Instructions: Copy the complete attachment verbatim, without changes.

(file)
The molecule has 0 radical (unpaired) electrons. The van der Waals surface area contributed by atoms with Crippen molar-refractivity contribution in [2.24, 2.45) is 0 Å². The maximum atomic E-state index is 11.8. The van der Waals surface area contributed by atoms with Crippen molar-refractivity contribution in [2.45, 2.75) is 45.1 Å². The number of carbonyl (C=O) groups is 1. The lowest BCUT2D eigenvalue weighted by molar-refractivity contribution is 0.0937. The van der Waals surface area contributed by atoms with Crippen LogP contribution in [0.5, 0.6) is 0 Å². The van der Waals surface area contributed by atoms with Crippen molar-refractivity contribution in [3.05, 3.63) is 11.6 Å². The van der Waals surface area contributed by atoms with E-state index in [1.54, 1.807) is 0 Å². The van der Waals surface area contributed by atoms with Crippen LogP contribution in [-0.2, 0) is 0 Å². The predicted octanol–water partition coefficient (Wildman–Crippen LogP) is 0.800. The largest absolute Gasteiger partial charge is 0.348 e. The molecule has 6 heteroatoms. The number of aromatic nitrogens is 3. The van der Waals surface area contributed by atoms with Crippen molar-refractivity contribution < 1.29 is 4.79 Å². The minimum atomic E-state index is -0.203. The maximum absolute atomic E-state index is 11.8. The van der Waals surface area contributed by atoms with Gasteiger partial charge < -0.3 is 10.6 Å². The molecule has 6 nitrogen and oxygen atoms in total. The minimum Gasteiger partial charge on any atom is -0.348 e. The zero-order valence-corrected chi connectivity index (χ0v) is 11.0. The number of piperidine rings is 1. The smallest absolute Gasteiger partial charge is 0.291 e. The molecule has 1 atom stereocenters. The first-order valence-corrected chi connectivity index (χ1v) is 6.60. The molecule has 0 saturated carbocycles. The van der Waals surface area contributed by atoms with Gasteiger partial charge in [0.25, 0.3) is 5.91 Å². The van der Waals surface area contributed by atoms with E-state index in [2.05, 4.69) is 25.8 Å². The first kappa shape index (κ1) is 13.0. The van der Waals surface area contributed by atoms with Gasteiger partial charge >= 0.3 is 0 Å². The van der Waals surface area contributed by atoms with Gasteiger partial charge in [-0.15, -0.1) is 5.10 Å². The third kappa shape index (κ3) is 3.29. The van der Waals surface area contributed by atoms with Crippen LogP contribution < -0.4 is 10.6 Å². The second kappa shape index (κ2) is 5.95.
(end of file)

The molecule has 0 radical (unpaired) electrons. The van der Waals surface area contributed by atoms with Crippen molar-refractivity contribution in [2.24, 2.45) is 0 Å². The maximum atomic E-state index is 11.8. The van der Waals surface area contributed by atoms with Crippen molar-refractivity contribution in [2.45, 2.75) is 45.1 Å². The number of carbonyl (C=O) groups is 1. The lowest BCUT2D eigenvalue weighted by molar-refractivity contribution is 0.0937. The van der Waals surface area contributed by atoms with Crippen LogP contribution in [0.5, 0.6) is 0 Å². The van der Waals surface area contributed by atoms with Crippen molar-refractivity contribution in [3.05, 3.63) is 11.6 Å². The van der Waals surface area contributed by atoms with E-state index in [1.54, 1.807) is 0 Å². The van der Waals surface area contributed by atoms with Crippen LogP contribution in [-0.2, 0) is 0 Å². The predicted octanol–water partition coefficient (Wildman–Crippen LogP) is 0.800. The largest absolute Gasteiger partial charge is 0.348 e. The molecule has 6 heteroatoms. The number of aromatic nitrogens is 3. The van der Waals surface area contributed by atoms with Crippen molar-refractivity contribution < 1.29 is 4.79 Å². The minimum atomic E-state index is -0.203. The maximum absolute atomic E-state index is 11.8. The van der Waals surface area contributed by atoms with Gasteiger partial charge < -0.3 is 10.6 Å². The molecule has 6 nitrogen and oxygen atoms in total. The minimum Gasteiger partial charge on any atom is -0.348 e. The zero-order valence-corrected chi connectivity index (χ0v) is 11.0. The number of piperidine rings is 1. The smallest absolute Gasteiger partial charge is 0.291 e. The molecule has 1 atom stereocenters. The first-order valence-corrected chi connectivity index (χ1v) is 6.60. The molecule has 0 saturated carbocycles. The van der Waals surface area contributed by atoms with Gasteiger partial charge in [0.25, 0.3) is 5.91 Å². The van der Waals surface area contributed by atoms with E-state index in [2.05, 4.69) is 25.8 Å². The first kappa shape index (κ1) is 13.0. The van der Waals surface area contributed by atoms with Gasteiger partial charge >= 0.3 is 0 Å². The van der Waals surface area contributed by atoms with Gasteiger partial charge in [-0.15, -0.1) is 5.10 Å². The third kappa shape index (κ3) is 3.29. The van der Waals surface area contributed by atoms with Crippen LogP contribution < -0.4 is 10.6 Å². The second kappa shape index (κ2) is 5.95.